Having recently read your reaction to "Logic in the Database", my impression is a few facts might be helpful. You wrote
"he made a case for placing a majority of the business rules and logic in the database"
The article (http://www.sqlsummit.com/articles/logicinthedatabase.htm) actually has a different message and it says:
"There is no single best solution for distributing the logic of a database application, and the choices are many."
"most importantly, databases don’t scale."
Scalability is a product of the system architect's skill. It's no longer a limitation of the technology. Consider these facts;
1. It's been 8 years since Microsoft demonstrated SQL Server processing 1 billion transactions in a day (11-14,000 tps).
2. The best performance on TPC-C leader is currently 3,210,540 transactions per minute (53,000+ tps).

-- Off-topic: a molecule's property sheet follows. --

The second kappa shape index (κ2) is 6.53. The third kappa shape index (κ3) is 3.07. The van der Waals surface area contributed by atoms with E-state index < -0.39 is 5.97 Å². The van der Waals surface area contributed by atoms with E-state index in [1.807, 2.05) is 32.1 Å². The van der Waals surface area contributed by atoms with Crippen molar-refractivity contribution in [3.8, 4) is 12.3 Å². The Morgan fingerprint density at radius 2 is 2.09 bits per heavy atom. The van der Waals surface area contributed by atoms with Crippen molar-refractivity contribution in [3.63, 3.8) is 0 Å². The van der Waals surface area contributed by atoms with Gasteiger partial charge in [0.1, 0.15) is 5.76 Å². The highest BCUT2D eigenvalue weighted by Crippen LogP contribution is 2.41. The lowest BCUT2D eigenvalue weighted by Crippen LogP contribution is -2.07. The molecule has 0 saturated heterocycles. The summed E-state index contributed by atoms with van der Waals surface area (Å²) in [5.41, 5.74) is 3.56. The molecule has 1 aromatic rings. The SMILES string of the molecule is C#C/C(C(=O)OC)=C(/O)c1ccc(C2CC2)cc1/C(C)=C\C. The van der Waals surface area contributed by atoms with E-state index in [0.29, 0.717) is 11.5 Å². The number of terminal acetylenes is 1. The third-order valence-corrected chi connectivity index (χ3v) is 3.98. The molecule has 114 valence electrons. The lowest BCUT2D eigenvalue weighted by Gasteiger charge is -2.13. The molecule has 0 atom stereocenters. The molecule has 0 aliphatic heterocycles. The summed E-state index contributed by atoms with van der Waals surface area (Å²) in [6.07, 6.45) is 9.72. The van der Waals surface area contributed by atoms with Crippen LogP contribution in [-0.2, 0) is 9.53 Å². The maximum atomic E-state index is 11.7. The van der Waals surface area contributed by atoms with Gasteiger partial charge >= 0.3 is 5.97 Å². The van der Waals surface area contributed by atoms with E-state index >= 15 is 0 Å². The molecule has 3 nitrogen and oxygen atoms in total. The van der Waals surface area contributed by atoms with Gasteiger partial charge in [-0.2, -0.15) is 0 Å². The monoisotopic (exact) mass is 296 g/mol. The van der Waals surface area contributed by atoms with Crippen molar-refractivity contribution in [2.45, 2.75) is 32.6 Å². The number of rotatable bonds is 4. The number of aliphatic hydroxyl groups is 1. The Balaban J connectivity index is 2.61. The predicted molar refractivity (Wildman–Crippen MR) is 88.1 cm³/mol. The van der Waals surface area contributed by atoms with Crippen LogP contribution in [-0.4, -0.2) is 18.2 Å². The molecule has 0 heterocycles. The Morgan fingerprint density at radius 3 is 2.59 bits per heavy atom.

3. UPS is doing 1.1 billion SQL transactions per hour on a federated DB2 database.
4. Verizon has an SQL Server database that's 50,747,000,000 rows.
"I can also tell you from experience that over time Ken’s theories on the advantages of this type of model will be proven wrong or at best cumbersome and clumsy."
Microsoft's choice to add the CLR to SQL Server 2005 was not risky business -- letting users embed classes in databases is not revolutionary.
Other SQL vendors (IBM, Informix, Oracle, Sybase) have been there and done that. They've shipped SQL servers that integrate the Java VM, support embedding Java classes in databases, Java stored procedures and UDFs, etc. It's mature technology that's shipped in product releases since 1997.
If this model of extensible databases had proven "wrong or at best cumbersome and clumsy", it's fooled the brain trust of the biggest database vendors. Microsoft isn't the only company integrating the CLR into their SQL servers. IBM and Oracle have done the same.